Dealing with threatening space rocks

Sep 20, 2007
Dealing with threatening space rocks
The key moment of the Don Quijote mission: the Impactor spacecraft (Hidalgo) smashes into the asteroid while observed, from a safe distance, by the Orbiter spacecraft (Sancho) Credits: ESA - AOES Medialab

Every now and then a space rock hits the world's media – sometimes almost literally. Threatening asteroids that zoom past the Earth, fireballs in the sky seen by hundreds of people and mysterious craters which may have been caused by impacting meteorites; all make ESA's planned mission Don Quijote look increasingly timely.

The uncertainty surrounding whether a meteorite impacted in South America recently highlights the need to know more about these pieces of natural space debris and their trajectories. ESA has always been interested in such endeavours and conducted a number of studies into how it might best help.

Those studies showed that it is probably the smaller pieces of rock, at most a few hundred metres across, rather than the larger ones that we should be more worried about for the time being. A worldwide network of astronomers is currently cataloguing most of the larger objects, those above 1 km in diameter. A number of survey telescopes have taken up the challenge to detect as many as 90 percent of all near Earth objects down to a size of 140 metres by around 2020. Only after this time will we know whether space-based observatories will be needed to find the rest.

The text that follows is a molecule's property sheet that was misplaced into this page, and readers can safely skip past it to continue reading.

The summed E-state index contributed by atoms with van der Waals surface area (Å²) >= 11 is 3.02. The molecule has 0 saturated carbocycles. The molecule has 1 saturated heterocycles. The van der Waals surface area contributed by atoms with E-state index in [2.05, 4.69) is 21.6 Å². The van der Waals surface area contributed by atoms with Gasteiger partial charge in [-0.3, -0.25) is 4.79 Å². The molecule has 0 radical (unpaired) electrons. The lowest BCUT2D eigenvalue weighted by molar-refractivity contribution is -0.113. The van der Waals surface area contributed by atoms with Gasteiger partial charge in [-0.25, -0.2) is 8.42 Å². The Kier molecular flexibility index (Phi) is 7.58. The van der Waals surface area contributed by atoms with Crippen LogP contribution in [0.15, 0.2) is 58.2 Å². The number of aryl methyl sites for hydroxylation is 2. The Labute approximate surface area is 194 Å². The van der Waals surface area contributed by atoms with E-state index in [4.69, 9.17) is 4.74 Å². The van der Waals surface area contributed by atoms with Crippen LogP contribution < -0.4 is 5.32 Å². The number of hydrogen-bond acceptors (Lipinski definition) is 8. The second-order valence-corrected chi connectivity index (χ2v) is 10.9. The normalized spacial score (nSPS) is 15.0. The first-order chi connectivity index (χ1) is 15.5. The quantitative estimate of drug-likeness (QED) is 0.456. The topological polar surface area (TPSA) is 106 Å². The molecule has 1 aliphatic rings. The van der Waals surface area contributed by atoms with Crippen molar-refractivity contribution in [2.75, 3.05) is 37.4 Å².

Part of the trouble with these small chunks of rock is fixing their orbits. From the ground, it is very difficult – sometimes impossible – to determine their trajectory with enough precision to rule out impacts with our planet in the years to come. So, ESA have been concentrating on a mission to actually 'mark a cross' on small asteroids and check the state of the art of our technology. The Don Quijote mission is a project based on two phases. In the first phase, a spacecraft would rendezvous with an asteroid and go into orbit around it. It would monitor the asteroid for several months, precisely determining its position, shape, mass and gravity field.

In the second phase, another spacecraft would slam into the asteroid at a speed of around 10 km/s, while the first spacecraft watches, looking for any changes in the asteroid's trajectory. In this way, a mission involving two spacecraft would attempt to be the first to actually move an asteroid.

In preparation for dealing with small asteroids, ESA's Don Quijote is also starting small. In its current design, the first spacecraft, Sancho, could reach any one of 5 or 6 small, nearby asteroids. Each one is no larger than a few hundred metres in diameter. At present, the mission planners have chosen to concentrate on Apophis, a small asteroid that can swing dangerously close to Earth on the outwards stretch of its orbit around the Sun.

If it becomes a reality, Don Quijote could launch sometime early in the next decade. Sancho would take some 25 months to reach its target. Once there, it would begin its groundbreaking study – both literally and metaphorically.